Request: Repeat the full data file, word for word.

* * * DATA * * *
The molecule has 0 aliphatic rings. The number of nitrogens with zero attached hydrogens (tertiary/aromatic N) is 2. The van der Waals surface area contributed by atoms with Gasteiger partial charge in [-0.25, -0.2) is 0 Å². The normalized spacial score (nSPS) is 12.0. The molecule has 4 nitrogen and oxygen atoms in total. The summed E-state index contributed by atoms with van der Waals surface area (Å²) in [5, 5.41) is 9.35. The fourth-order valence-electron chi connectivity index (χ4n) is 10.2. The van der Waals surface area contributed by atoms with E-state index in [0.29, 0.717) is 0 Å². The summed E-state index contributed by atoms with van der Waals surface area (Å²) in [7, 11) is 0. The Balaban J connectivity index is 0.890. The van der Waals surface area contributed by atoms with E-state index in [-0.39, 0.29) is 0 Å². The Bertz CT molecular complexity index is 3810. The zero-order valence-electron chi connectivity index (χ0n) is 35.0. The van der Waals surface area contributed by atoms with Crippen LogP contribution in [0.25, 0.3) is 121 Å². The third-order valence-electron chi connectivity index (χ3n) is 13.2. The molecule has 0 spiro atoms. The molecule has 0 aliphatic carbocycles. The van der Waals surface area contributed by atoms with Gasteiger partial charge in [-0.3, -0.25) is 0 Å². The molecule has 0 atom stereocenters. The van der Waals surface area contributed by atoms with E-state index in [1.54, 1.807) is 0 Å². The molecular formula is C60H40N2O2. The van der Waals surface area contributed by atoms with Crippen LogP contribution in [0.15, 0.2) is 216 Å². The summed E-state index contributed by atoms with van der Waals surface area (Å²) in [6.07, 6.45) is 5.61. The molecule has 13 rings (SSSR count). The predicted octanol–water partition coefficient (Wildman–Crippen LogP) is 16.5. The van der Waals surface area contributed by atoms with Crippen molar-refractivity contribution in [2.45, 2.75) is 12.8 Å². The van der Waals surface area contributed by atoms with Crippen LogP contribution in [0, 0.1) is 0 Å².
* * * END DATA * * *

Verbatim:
The molecule has 0 aliphatic rings. The number of nitrogens with zero attached hydrogens (tertiary/aromatic N) is 2. The van der Waals surface area contributed by atoms with Gasteiger partial charge in [-0.25, -0.2) is 0 Å². The normalized spacial score (nSPS) is 12.0. The molecule has 4 nitrogen and oxygen atoms in total. The summed E-state index contributed by atoms with van der Waals surface area (Å²) in [5, 5.41) is 9.35. The fourth-order valence-electron chi connectivity index (χ4n) is 10.2. The van der Waals surface area contributed by atoms with E-state index in [0.29, 0.717) is 0 Å². The summed E-state index contributed by atoms with van der Waals surface area (Å²) in [7, 11) is 0. The Balaban J connectivity index is 0.890. The van der Waals surface area contributed by atoms with E-state index in [-0.39, 0.29) is 0 Å². The Bertz CT molecular complexity index is 3810. The zero-order valence-electron chi connectivity index (χ0n) is 35.0. The van der Waals surface area contributed by atoms with Crippen LogP contribution in [0.25, 0.3) is 121 Å². The third-order valence-electron chi connectivity index (χ3n) is 13.2. The molecule has 0 spiro atoms. The molecule has 0 aliphatic carbocycles. The van der Waals surface area contributed by atoms with Gasteiger partial charge in [-0.3, -0.25) is 0 Å². The molecule has 0 atom stereocenters. The van der Waals surface area contributed by atoms with E-state index in [1.54, 1.807) is 0 Å². The molecular formula is C60H40N2O2. The van der Waals surface area contributed by atoms with Crippen LogP contribution in [0.15, 0.2) is 216 Å². The summed E-state index contributed by atoms with van der Waals surface area (Å²) in [6.07, 6.45) is 5.61. The molecule has 13 rings (SSSR count). The predicted octanol–water partition coefficient (Wildman–Crippen LogP) is 16.5. The van der Waals surface area contributed by atoms with Crippen molar-refractivity contribution in [2.45, 2.75) is 12.8 Å². The van der Waals surface area contributed by atoms with Crippen LogP contribution in [0, 0.1) is 0 Å².